On appeal, Raymond repeatedly refers to the Lanterman-Petris-Short Act (LPS), Welfare and Institutions Code section 5350 et seq., which authorizes conservatorships for gravely disabled persons. However, he cites nothing in the record showing this was a LPS conservatorship rather than a Probate Code conservatorship (§ 1800 et seq.). The main difference between the two is that the LPS conservator has authority to place the conservatee in a locked facility against his or her will. (People v. Karriker (2007) 149 Cal.App.4th 763, 780.) Here, the probate court gave that authority to the conservators, but under the Probate Code (§ 2356.5), which allows such authority if certain requirements are met. (Ibid.) In any event, Raymond cites no LPS provision that would yield a different result in the disposition of this appeal.

B. Analysis

1. Appealability of the March 16, 2010, Minute Order.

We first consider a point not raised by the parties--whether the March 16, 2010, minute order signed by the judge is a final appealable order, in view of the fact that the minute order directed preparation of a formal order, which was not done. (Herrscher v. Herrscher (1953) 41 Cal.2d 300, 305 [minute order that normally would have been effective on entry in minutes was not a final appealable order, where it directed defendant to prepare, serve and file a formal order]; 9 Witkin, Cal. Procedure (5th ed. 2008) Appeal, § 613, pp. 688-689.) We conclude the minute order is appealable.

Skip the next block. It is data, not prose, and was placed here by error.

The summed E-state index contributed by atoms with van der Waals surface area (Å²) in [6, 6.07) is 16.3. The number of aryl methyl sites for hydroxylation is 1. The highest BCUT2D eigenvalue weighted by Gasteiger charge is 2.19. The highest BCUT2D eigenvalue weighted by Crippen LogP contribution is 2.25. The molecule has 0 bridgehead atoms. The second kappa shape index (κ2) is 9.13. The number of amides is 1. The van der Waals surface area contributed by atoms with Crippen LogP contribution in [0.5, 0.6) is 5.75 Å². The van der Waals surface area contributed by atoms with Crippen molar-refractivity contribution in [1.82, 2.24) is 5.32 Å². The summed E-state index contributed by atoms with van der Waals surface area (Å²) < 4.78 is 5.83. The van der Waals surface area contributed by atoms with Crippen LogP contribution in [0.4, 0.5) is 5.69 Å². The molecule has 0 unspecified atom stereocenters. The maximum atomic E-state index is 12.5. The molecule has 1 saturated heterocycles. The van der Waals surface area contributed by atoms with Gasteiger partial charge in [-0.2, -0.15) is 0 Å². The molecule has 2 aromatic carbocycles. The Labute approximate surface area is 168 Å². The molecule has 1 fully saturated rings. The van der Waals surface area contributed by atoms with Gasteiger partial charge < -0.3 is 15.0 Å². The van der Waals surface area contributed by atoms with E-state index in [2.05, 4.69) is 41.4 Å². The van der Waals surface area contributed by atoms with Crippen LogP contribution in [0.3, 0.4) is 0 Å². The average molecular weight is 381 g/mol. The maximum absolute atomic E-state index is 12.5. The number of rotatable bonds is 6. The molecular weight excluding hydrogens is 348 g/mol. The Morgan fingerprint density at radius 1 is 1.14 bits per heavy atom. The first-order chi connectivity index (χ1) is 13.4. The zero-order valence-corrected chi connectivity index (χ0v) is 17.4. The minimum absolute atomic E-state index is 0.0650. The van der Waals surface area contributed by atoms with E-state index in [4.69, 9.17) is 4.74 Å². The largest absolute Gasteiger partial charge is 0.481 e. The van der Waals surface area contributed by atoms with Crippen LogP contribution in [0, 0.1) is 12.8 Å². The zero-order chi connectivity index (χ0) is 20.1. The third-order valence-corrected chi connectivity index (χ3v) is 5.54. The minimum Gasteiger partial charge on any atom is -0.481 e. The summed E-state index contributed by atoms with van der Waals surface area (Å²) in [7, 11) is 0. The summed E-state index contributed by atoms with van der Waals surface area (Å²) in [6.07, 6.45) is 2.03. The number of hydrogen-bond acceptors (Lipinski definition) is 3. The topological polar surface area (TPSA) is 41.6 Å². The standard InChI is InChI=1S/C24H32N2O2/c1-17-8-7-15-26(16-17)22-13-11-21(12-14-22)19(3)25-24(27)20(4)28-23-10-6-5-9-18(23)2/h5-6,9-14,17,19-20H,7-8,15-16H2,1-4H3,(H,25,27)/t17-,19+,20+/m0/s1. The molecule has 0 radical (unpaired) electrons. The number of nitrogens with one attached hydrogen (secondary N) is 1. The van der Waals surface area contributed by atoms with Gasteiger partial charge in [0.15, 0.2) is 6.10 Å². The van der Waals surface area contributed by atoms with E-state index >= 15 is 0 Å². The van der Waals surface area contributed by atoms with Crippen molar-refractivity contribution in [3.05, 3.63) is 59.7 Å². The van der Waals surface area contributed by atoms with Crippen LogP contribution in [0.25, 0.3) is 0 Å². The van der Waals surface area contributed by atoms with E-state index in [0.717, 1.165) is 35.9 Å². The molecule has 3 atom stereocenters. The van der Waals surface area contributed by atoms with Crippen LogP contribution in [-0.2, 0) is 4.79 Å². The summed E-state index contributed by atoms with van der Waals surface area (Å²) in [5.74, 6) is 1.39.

The minute order, signed by the judge, states in part:


"The Court orders that the Conservators Second and Final Account Report is approved, allowed and settle[d] as filed with the following modifications:

"Court approves legal fees of $1331.82 and authorizes the Petitioner to pay Campbell and Clark an additional $1035.00 and added cost of $605.00 incurred following the death of the conservatee Carmen Jones.

"The Account Petitioners to reimburse themselves unpaid costs in the sum of $22,340.05, which is the balance due for prior accounting of $14,200.22 plus add costs [sic] $8039.83.

"Court clarifies what is to be paid from the Carmen Jones trust [per the preceding paragraph, is to be paid] once the trust assets are available for reimbursement and the conservators are discharged.

"Attorney Campbell to prepare the Order After Hearing."

The judge's "clarifi[cation]" is reflected in the filed "SECOND AND FINAL ACCOUNT," to which was added by interlineations that the petitioners' reimbursement to themselves of the unpaid costs was "to be paid from the Carmen Jones Trust once Trust assets are available for reimbursement."

Although no formal order appears in the record, the law does not, in this context, require one.